Category Archives: medschool

Fourth Year Interim Summary

Wow. It’s been a really long time since I’ve written. What’s happened in the interim? I finished my 3rd year of medical school. I took and passed step 2 CK and CS of my licensing boards. I started fourth year, and have finished 3 full months of surgery electives. And finally, I applied to residency programs!

My second surgery month was an away rotation on a surgical oncology elective. I couldn’t wait to wake up at 4am every day because I loved the hospital, I loved the surgeries, and even more I loved my patients. They kept me coming back each and every day because they were the most hopeful, motivated, and some of the greatest people I’ve ever met. I worked hard, but I also got to enjoy some days off to see the city.

Two of my days off I had the privilege of training jiu jitsu at the Relson Gracie academy with Robin Gieseler. The guys and girls there were extremely welcoming and I had some really tough matches! It was great to be back on the mats, even if only for two days, after being away for so long. Visiting a new academy is always a fun and challenging experience, at least from what I’ve found. Everyone has a different game they like to play, and it’s always good to have your game challenged by a completely new partner.  I found a surgical specialty that I quickly fell in love with, because as you’ll recall I loved my oncology rotation during my medicine rotation as a third year medical student. Surgical oncology combined the best of my love of surgery with a love I have for helping cancer patients once again find hope.

Right now, I’m writing this from my couch in KY where I am currently on a trauma surgery elective. I can honestly say I have never been so busy in my life. We consistently have a patient census of greater than 60 patients who we round on and take care of every day. It has taught me great management skills and organization. It’s quite the change from to the fast paced world of trauma surgery, but I have learned so much! Trauma surgery is high paced, intense, and so much fun! 

 Tomorrow  I’ll be heading home to Toledo for the rest of the year. I’m excited to get home to my family, my friends, and my jiu jitsu family. I’ll start going on interviews for residency as well. It’s a year of firsts and lasts and it’s already flying by! Every day I am so incredibly grateful to be on this journey, sometimes I can’t even believe how lucky I am.

My (In)Glorious Return to BJJ

Since the start of third year of med school I have been extremely inconsistent with my BJJ training. In part because of long hours with studying piled on top of that and also in part because I have awful time management skills. Add to that the months I’ve been away for rotations, the times I was sick, and the times I really did work until 10pm and you’ve got quite a disjointed training schedule.

I just came back from a 3 week break while I was on a rotation in Michigan. And when you return to BJJ, here are the top things you notice:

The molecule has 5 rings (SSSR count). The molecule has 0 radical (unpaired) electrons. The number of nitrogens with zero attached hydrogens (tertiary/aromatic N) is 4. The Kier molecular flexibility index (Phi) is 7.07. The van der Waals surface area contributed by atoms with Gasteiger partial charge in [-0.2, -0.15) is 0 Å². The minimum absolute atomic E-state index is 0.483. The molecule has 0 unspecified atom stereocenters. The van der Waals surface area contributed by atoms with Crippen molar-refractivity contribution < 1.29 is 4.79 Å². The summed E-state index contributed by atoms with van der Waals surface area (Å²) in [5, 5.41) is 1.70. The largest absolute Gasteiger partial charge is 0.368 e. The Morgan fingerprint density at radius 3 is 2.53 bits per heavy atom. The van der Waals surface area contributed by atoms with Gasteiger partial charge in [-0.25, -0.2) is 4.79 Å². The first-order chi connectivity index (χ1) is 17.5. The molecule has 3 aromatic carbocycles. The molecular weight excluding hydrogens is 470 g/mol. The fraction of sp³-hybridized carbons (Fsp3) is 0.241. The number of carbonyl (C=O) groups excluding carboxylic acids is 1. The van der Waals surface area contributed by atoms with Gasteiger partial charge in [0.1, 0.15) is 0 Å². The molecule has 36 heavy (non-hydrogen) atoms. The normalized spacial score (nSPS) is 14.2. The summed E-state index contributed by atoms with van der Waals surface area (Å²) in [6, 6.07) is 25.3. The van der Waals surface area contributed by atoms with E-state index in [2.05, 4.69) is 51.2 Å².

The first thing you notice when you get back is how much you’ve missed your BJJ family. You walk through the door and are immediately met with mixed greetings such as the sarcastic “oh, first day? Here, I’ll show you around” or “you guys remember Meghan, she used to train here forever ago” to the genuine “welcome back! We’ve missed you” or the “Meghan’s back!”.  And you appreciate each and every one of those, because you know you’re truly part of their family if they’ve got enough sense to mess with you.

What’s the second thing you notice? You inevitably forgot something because you’re bad at packing your bag. Belt- check. Gi-check. Sports bra-check. Fight shorts-check. Rash guard-dang it! Luckily you always keep an extra set of gym clothes in the car. Hair tie-shoot! Good thing many girls train, you snag an extra from one of them. You’ll get better again with practice.

The third thing? You really didn’t “forget” much. You still remember how to move and while you’re drilling you’re breaking free some of that rust in your brain. But DANG are you out of shape! It doesn’t matter that while you were gone you were running 4-5 times a week. BJJ in-shape is an entirely different animal. And you, my friend, have not tamed it (kind of like your hair at that moment, you’ve gotta remember how to keep it from looking like a wild monkey attack).

The fourth thing? This is my favorite. Sure, you’ve been gone for a while, and sure you’ve been inconsistent with your training, but when you start that first match during open mat it doesn’t matter because muscle memory kicks in. And yeah, you’re a little ‘white belt spazzy’ all over again, but hey – you’re pulling guard and sweeping and getting out of mount like you haven’t missed a beat (until the guys pull out their new tricks and you find yourself in an uncomfortable submission and remember the humility in tapping).

So overall, a return to the mat is never without its flaws, and it may not be the glamorous return like a movie star to the silver screen after a break, but hey – if you can keep coming back you’re well on your way to black belt. Because if you’re crazy enough to ENJOY getting beat up on a daily basis and actually WANT to go back after a break, your mind is set on the path.

Like my coach says, you’re either one day closer to quitting or one day closer to black belt! (Spazzy inglorious blue belt return and all!)

Thanks to all my favorite teammates for welcoming me back then showing me my game needs a lot of work 🙂